Viruses are the simplest infectious agents, and yet, as they parasitize our bodies, they can cause devastating disease. Viral diseases range from the common cold and diarrhea to life-threatening encephalitis, hemorrhagic fever, and smallpox. Several different viruses may cause a single disease, as determined by the tissue or organ that is affected, or one virus may cause a unique disease due to the nature of its interaction with the body. Ultimately, the nature of the disease caused by the virus is a function of the tissue that is infected, the nature of the virus, and the host immune response to the virus. Interestingly, each of these parameters is determined by the structure and mode of replication of the virus. This chapter introduces the basic viral structures and modes of replication, and presents the consequences of these properties for the different virus families. In many cases, knowing the structure of the virus allows prediction of many of the other properties of the virus. This introduction also includes a discussion of general mechanisms of viral pathogenesis and disease production, epidemiology, antiviral drugs, and viral detection before a synopsis of each of the virus families is presented. References to some recent reviews and other publications on virology by the author [1-4] are provided.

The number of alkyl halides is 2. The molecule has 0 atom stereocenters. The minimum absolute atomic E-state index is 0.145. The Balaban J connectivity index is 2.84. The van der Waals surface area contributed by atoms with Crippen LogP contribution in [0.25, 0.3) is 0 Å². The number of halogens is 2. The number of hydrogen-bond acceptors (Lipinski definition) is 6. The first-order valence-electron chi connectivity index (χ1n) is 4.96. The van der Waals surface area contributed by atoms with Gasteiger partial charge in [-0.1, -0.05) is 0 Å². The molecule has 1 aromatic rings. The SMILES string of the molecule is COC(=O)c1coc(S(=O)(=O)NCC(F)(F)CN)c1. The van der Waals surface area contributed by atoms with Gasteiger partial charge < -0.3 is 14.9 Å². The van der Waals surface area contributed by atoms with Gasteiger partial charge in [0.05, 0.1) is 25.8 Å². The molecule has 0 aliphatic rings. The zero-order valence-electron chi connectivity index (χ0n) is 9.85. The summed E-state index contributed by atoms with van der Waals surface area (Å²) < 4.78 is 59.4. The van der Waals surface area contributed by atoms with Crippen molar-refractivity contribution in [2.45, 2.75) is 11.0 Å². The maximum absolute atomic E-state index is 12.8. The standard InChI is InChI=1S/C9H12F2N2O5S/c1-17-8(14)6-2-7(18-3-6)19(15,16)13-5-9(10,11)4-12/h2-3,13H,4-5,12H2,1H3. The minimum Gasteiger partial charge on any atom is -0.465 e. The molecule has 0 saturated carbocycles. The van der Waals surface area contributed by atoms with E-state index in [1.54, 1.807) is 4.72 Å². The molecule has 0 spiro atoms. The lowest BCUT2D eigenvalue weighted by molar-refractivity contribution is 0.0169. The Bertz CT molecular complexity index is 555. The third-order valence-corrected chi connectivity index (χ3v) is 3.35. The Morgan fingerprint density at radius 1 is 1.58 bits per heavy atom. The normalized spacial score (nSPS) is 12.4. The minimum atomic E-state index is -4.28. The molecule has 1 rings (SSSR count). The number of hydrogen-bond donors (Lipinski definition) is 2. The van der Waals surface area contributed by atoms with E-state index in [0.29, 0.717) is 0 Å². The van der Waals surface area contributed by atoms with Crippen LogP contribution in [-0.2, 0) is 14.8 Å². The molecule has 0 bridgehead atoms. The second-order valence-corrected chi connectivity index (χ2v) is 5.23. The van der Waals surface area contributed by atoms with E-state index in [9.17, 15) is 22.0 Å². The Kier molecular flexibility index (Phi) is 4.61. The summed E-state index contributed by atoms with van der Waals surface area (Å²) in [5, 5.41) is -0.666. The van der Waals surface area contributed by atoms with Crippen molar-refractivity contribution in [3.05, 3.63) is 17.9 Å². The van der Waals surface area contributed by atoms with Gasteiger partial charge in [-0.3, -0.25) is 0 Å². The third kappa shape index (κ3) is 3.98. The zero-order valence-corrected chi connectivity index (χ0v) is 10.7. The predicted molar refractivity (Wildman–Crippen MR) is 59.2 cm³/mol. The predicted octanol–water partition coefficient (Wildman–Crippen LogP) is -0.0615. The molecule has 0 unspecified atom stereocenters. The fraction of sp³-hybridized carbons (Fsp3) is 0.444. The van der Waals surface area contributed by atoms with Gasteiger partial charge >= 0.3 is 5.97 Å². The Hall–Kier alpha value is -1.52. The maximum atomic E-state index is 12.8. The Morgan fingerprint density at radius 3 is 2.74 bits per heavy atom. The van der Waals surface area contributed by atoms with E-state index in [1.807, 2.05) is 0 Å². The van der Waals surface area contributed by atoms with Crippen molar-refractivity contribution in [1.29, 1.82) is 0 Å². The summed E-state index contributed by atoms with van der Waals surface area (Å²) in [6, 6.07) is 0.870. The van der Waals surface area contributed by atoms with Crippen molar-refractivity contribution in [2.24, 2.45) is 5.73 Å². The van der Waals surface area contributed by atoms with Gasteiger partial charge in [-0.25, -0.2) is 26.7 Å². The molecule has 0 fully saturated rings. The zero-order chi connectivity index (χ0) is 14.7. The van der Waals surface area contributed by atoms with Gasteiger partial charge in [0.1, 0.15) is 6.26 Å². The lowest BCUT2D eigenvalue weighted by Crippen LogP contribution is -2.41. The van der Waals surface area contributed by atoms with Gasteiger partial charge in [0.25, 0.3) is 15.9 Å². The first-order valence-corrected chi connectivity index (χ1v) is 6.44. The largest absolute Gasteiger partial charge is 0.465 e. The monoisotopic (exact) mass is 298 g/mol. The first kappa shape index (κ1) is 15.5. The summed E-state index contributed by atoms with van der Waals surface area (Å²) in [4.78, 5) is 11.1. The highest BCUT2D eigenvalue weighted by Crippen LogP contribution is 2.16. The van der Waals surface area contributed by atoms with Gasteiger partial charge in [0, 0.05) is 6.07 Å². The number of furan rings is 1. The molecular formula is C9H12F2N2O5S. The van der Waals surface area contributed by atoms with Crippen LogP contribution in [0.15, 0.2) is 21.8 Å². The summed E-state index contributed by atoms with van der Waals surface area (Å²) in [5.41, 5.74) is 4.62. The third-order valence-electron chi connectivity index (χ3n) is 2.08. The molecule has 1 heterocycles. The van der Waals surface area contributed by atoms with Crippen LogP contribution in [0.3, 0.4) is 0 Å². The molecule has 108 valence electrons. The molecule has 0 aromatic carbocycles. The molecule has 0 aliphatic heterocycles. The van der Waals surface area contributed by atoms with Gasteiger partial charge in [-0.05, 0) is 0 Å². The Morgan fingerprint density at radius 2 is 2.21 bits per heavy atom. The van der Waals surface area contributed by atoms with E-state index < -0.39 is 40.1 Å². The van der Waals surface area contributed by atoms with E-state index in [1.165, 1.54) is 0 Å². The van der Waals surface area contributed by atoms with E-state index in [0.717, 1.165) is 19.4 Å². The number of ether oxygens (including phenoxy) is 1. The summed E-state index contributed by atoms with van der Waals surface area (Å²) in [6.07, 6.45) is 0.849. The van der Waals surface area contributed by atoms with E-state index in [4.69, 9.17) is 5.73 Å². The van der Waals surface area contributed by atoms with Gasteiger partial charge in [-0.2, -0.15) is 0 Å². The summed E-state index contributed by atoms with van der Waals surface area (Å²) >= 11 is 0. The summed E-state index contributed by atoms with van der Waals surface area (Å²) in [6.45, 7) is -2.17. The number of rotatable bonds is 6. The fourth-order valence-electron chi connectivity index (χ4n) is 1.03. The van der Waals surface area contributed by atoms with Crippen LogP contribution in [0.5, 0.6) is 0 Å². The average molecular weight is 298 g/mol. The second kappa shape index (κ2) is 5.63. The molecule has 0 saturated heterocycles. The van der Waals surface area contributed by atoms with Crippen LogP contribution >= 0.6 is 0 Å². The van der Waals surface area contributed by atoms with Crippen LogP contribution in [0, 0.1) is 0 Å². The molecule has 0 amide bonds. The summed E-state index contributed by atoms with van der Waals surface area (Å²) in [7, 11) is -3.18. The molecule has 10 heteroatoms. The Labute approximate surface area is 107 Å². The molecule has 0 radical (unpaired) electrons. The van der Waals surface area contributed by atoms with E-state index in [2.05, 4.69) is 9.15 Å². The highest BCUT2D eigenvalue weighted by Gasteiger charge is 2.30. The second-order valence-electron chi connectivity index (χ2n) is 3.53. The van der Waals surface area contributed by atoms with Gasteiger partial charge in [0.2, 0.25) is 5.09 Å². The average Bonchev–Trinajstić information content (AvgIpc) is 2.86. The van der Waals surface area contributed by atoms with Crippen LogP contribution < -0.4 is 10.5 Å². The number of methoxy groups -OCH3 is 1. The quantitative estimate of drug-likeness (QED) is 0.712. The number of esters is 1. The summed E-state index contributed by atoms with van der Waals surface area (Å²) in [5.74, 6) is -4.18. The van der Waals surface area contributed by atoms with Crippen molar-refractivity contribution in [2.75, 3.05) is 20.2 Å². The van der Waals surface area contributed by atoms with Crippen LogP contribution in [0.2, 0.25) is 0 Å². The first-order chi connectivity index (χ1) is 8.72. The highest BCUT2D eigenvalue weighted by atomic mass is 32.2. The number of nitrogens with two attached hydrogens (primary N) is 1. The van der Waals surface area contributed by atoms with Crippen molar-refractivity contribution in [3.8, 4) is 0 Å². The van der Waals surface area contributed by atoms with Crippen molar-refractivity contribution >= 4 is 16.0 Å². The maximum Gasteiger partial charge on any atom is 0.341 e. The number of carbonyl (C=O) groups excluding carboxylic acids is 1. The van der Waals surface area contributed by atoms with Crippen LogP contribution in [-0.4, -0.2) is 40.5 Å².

ASJC Scopus subject areas
- Social Sciences(all)
- Biochemistry, Genetics and Molecular Biology(all)
- Immunology and Microbiology(all)